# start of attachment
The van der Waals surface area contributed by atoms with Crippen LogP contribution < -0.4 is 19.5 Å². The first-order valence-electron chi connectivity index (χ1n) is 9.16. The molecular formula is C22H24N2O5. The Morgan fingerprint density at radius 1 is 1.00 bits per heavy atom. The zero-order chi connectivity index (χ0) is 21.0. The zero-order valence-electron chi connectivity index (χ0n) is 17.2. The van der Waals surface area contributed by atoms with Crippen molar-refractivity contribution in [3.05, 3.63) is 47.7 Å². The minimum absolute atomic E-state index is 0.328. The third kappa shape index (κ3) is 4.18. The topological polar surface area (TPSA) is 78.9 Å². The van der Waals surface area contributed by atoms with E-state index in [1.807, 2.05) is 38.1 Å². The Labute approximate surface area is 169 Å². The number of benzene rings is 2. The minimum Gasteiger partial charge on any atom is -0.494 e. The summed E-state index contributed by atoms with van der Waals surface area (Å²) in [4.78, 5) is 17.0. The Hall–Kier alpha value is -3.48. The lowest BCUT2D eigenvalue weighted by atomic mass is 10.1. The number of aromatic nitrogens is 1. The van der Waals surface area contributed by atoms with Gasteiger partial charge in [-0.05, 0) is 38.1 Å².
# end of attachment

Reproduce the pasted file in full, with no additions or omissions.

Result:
The van der Waals surface area contributed by atoms with Crippen LogP contribution < -0.4 is 19.5 Å². The first-order valence-electron chi connectivity index (χ1n) is 9.16. The molecular formula is C22H24N2O5. The Morgan fingerprint density at radius 1 is 1.00 bits per heavy atom. The zero-order chi connectivity index (χ0) is 21.0. The zero-order valence-electron chi connectivity index (χ0n) is 17.2. The van der Waals surface area contributed by atoms with Crippen molar-refractivity contribution in [3.05, 3.63) is 47.7 Å². The minimum absolute atomic E-state index is 0.328. The third kappa shape index (κ3) is 4.18. The topological polar surface area (TPSA) is 78.9 Å². The van der Waals surface area contributed by atoms with E-state index in [1.807, 2.05) is 38.1 Å². The Labute approximate surface area is 169 Å². The number of benzene rings is 2. The minimum Gasteiger partial charge on any atom is -0.494 e. The summed E-state index contributed by atoms with van der Waals surface area (Å²) in [4.78, 5) is 17.0. The Hall–Kier alpha value is -3.48. The lowest BCUT2D eigenvalue weighted by atomic mass is 10.1. The number of aromatic nitrogens is 1. The van der Waals surface area contributed by atoms with Gasteiger partial charge in [-0.05, 0) is 38.1 Å².